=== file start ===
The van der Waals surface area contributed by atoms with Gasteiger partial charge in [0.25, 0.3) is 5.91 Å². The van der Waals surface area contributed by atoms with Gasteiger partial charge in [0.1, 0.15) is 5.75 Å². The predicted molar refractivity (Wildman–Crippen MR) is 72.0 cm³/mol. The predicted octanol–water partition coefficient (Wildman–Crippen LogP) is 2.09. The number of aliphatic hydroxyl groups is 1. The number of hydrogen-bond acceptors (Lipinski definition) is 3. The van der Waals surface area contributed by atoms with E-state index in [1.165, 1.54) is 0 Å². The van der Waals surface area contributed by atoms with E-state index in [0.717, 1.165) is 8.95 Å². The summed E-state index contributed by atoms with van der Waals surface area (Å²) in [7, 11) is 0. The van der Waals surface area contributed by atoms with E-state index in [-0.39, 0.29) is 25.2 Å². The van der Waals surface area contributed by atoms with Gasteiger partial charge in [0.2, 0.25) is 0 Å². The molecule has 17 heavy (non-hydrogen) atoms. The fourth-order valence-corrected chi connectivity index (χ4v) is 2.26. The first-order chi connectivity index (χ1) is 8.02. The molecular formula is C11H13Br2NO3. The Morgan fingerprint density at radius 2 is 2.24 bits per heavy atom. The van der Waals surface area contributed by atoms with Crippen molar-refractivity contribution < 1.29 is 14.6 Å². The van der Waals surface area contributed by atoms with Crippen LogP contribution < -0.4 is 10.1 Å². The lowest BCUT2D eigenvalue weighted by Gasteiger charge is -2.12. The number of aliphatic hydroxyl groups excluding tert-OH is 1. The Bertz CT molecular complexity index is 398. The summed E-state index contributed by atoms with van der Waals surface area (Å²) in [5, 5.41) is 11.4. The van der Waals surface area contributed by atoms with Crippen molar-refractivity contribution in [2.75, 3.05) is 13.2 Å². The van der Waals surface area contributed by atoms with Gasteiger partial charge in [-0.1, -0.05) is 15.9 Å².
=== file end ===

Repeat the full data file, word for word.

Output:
The van der Waals surface area contributed by atoms with Gasteiger partial charge in [0.25, 0.3) is 5.91 Å². The van der Waals surface area contributed by atoms with Gasteiger partial charge in [0.1, 0.15) is 5.75 Å². The predicted molar refractivity (Wildman–Crippen MR) is 72.0 cm³/mol. The predicted octanol–water partition coefficient (Wildman–Crippen LogP) is 2.09. The number of aliphatic hydroxyl groups is 1. The number of hydrogen-bond acceptors (Lipinski definition) is 3. The van der Waals surface area contributed by atoms with E-state index in [1.165, 1.54) is 0 Å². The van der Waals surface area contributed by atoms with E-state index in [0.717, 1.165) is 8.95 Å². The summed E-state index contributed by atoms with van der Waals surface area (Å²) in [7, 11) is 0. The van der Waals surface area contributed by atoms with E-state index in [-0.39, 0.29) is 25.2 Å². The van der Waals surface area contributed by atoms with Gasteiger partial charge in [0.2, 0.25) is 0 Å². The molecule has 17 heavy (non-hydrogen) atoms. The fourth-order valence-corrected chi connectivity index (χ4v) is 2.26. The first-order chi connectivity index (χ1) is 8.02. The molecular formula is C11H13Br2NO3. The Morgan fingerprint density at radius 2 is 2.24 bits per heavy atom. The van der Waals surface area contributed by atoms with Crippen molar-refractivity contribution < 1.29 is 14.6 Å². The van der Waals surface area contributed by atoms with Crippen LogP contribution < -0.4 is 10.1 Å². The lowest BCUT2D eigenvalue weighted by Gasteiger charge is -2.12. The number of aliphatic hydroxyl groups excluding tert-OH is 1. The Bertz CT molecular complexity index is 398. The summed E-state index contributed by atoms with van der Waals surface area (Å²) in [5, 5.41) is 11.4. The van der Waals surface area contributed by atoms with Crippen molar-refractivity contribution in [2.75, 3.05) is 13.2 Å². The van der Waals surface area contributed by atoms with Gasteiger partial charge in [-0.1, -0.05) is 15.9 Å².